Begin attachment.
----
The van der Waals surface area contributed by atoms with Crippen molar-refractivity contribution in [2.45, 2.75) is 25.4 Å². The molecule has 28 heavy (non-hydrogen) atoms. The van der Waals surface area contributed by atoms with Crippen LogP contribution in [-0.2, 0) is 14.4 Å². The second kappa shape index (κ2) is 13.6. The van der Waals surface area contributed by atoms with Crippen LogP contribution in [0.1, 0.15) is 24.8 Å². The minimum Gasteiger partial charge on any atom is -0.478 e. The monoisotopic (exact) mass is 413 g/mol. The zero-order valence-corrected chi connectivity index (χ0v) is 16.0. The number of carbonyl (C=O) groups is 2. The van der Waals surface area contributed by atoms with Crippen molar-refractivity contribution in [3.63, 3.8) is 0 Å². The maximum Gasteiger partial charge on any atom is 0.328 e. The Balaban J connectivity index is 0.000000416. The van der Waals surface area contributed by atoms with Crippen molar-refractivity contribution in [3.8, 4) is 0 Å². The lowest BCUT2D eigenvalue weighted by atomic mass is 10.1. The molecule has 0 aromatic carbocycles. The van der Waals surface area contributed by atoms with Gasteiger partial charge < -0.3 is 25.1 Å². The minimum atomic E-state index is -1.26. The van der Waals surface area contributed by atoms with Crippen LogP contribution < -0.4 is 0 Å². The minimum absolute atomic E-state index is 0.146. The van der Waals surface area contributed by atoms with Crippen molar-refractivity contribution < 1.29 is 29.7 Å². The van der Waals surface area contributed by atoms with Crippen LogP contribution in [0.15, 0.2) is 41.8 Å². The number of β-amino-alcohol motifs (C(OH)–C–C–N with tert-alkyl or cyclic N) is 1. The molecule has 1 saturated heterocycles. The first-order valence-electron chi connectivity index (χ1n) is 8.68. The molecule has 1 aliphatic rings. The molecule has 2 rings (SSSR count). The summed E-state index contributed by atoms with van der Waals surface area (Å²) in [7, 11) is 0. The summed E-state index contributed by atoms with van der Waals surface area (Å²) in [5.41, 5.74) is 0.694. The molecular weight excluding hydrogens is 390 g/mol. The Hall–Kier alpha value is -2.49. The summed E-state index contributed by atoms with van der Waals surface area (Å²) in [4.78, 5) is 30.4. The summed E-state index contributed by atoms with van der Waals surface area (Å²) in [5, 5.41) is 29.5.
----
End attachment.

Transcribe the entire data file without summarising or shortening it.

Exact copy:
The van der Waals surface area contributed by atoms with Crippen molar-refractivity contribution in [2.45, 2.75) is 25.4 Å². The molecule has 28 heavy (non-hydrogen) atoms. The van der Waals surface area contributed by atoms with Crippen LogP contribution in [-0.2, 0) is 14.4 Å². The second kappa shape index (κ2) is 13.6. The van der Waals surface area contributed by atoms with Crippen LogP contribution in [0.1, 0.15) is 24.8 Å². The minimum Gasteiger partial charge on any atom is -0.478 e. The monoisotopic (exact) mass is 413 g/mol. The zero-order valence-corrected chi connectivity index (χ0v) is 16.0. The number of carbonyl (C=O) groups is 2. The van der Waals surface area contributed by atoms with Crippen molar-refractivity contribution in [3.63, 3.8) is 0 Å². The maximum Gasteiger partial charge on any atom is 0.328 e. The Balaban J connectivity index is 0.000000416. The van der Waals surface area contributed by atoms with Crippen molar-refractivity contribution in [3.8, 4) is 0 Å². The lowest BCUT2D eigenvalue weighted by atomic mass is 10.1. The molecule has 0 aromatic carbocycles. The van der Waals surface area contributed by atoms with Gasteiger partial charge < -0.3 is 25.1 Å². The minimum atomic E-state index is -1.26. The van der Waals surface area contributed by atoms with Crippen LogP contribution < -0.4 is 0 Å². The minimum absolute atomic E-state index is 0.146. The van der Waals surface area contributed by atoms with Crippen molar-refractivity contribution < 1.29 is 29.7 Å². The van der Waals surface area contributed by atoms with Crippen LogP contribution in [0.15, 0.2) is 41.8 Å². The number of β-amino-alcohol motifs (C(OH)–C–C–N with tert-alkyl or cyclic N) is 1. The molecule has 1 saturated heterocycles. The first-order valence-electron chi connectivity index (χ1n) is 8.68. The molecule has 1 aliphatic rings. The molecule has 2 rings (SSSR count). The summed E-state index contributed by atoms with van der Waals surface area (Å²) in [7, 11) is 0. The summed E-state index contributed by atoms with van der Waals surface area (Å²) in [5.41, 5.74) is 0.694. The molecular weight excluding hydrogens is 390 g/mol. The Hall–Kier alpha value is -2.49. The summed E-state index contributed by atoms with van der Waals surface area (Å²) in [4.78, 5) is 30.4. The summed E-state index contributed by atoms with van der Waals surface area (Å²) in [5, 5.41) is 29.5.